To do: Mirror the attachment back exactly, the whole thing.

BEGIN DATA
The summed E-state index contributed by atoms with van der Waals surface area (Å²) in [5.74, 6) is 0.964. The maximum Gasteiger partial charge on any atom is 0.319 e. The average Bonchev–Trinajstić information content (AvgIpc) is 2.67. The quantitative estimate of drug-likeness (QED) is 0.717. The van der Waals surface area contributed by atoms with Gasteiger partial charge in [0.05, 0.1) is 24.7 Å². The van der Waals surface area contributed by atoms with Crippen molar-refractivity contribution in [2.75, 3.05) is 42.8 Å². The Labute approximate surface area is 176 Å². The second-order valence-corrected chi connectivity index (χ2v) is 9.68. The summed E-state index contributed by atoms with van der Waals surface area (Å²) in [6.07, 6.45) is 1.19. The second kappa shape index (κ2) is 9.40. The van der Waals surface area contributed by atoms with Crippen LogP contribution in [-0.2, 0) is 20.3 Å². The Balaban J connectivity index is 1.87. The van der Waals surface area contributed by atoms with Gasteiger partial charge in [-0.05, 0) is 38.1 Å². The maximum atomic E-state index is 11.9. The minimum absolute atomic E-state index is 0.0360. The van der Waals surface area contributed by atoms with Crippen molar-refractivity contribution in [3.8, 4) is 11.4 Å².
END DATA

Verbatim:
The summed E-state index contributed by atoms with van der Waals surface area (Å²) in [5.74, 6) is 0.964. The maximum Gasteiger partial charge on any atom is 0.319 e. The average Bonchev–Trinajstić information content (AvgIpc) is 2.67. The quantitative estimate of drug-likeness (QED) is 0.717. The van der Waals surface area contributed by atoms with Gasteiger partial charge in [0.05, 0.1) is 24.7 Å². The van der Waals surface area contributed by atoms with Crippen molar-refractivity contribution in [2.75, 3.05) is 42.8 Å². The Labute approximate surface area is 176 Å². The second-order valence-corrected chi connectivity index (χ2v) is 9.68. The summed E-state index contributed by atoms with van der Waals surface area (Å²) in [6.07, 6.45) is 1.19. The second kappa shape index (κ2) is 9.40. The van der Waals surface area contributed by atoms with Crippen LogP contribution in [-0.2, 0) is 20.3 Å². The Balaban J connectivity index is 1.87. The van der Waals surface area contributed by atoms with Gasteiger partial charge in [-0.05, 0) is 38.1 Å². The maximum atomic E-state index is 11.9. The minimum absolute atomic E-state index is 0.0360. The van der Waals surface area contributed by atoms with Crippen molar-refractivity contribution in [3.8, 4) is 11.4 Å².